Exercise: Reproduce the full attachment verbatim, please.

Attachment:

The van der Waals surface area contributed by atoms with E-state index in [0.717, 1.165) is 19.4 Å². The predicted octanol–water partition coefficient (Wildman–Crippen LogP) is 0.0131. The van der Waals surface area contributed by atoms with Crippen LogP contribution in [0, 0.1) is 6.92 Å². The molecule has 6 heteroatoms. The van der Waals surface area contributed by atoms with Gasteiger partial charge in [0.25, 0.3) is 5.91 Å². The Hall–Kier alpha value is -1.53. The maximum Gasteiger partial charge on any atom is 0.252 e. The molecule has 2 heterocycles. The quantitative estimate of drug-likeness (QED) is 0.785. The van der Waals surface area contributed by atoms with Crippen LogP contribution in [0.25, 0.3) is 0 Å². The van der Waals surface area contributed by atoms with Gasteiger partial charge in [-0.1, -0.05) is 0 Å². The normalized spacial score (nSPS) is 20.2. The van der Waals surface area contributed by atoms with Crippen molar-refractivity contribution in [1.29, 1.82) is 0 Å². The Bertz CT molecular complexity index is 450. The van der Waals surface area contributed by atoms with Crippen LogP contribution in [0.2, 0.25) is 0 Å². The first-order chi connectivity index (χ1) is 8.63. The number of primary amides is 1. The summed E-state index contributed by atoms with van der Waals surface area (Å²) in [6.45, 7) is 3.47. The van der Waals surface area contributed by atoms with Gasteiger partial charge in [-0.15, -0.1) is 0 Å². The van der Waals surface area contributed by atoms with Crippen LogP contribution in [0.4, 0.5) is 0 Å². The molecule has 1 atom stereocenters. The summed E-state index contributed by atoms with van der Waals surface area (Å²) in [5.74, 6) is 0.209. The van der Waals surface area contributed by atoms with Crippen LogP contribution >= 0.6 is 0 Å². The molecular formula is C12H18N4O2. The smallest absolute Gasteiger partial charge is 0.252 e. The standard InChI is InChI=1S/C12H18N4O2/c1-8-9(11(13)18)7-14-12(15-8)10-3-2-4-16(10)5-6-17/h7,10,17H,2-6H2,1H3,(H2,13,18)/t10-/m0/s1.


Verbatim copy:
The van der Waals surface area contributed by atoms with E-state index in [0.717, 1.165) is 19.4 Å². The predicted octanol–water partition coefficient (Wildman–Crippen LogP) is 0.0131. The van der Waals surface area contributed by atoms with Crippen LogP contribution in [0, 0.1) is 6.92 Å². The molecule has 6 heteroatoms. The van der Waals surface area contributed by atoms with Gasteiger partial charge in [0.25, 0.3) is 5.91 Å². The Hall–Kier alpha value is -1.53. The maximum Gasteiger partial charge on any atom is 0.252 e. The molecule has 2 heterocycles. The quantitative estimate of drug-likeness (QED) is 0.785. The van der Waals surface area contributed by atoms with Crippen LogP contribution in [0.25, 0.3) is 0 Å². The van der Waals surface area contributed by atoms with Gasteiger partial charge in [-0.1, -0.05) is 0 Å². The normalized spacial score (nSPS) is 20.2. The van der Waals surface area contributed by atoms with Crippen molar-refractivity contribution in [1.29, 1.82) is 0 Å². The Bertz CT molecular complexity index is 450. The van der Waals surface area contributed by atoms with Crippen LogP contribution in [0.2, 0.25) is 0 Å². The first-order chi connectivity index (χ1) is 8.63. The number of primary amides is 1. The summed E-state index contributed by atoms with van der Waals surface area (Å²) in [6.45, 7) is 3.47. The van der Waals surface area contributed by atoms with Gasteiger partial charge in [-0.15, -0.1) is 0 Å². The van der Waals surface area contributed by atoms with Crippen LogP contribution in [0.4, 0.5) is 0 Å². The molecule has 1 atom stereocenters. The summed E-state index contributed by atoms with van der Waals surface area (Å²) in [5.74, 6) is 0.209. The van der Waals surface area contributed by atoms with Crippen LogP contribution >= 0.6 is 0 Å². The molecular formula is C12H18N4O2. The smallest absolute Gasteiger partial charge is 0.252 e. The standard InChI is InChI=1S/C12H18N4O2/c1-8-9(11(13)18)7-14-12(15-8)10-3-2-4-16(10)5-6-17/h7,10,17H,2-6H2,1H3,(H2,13,18)/t10-/m0/s1.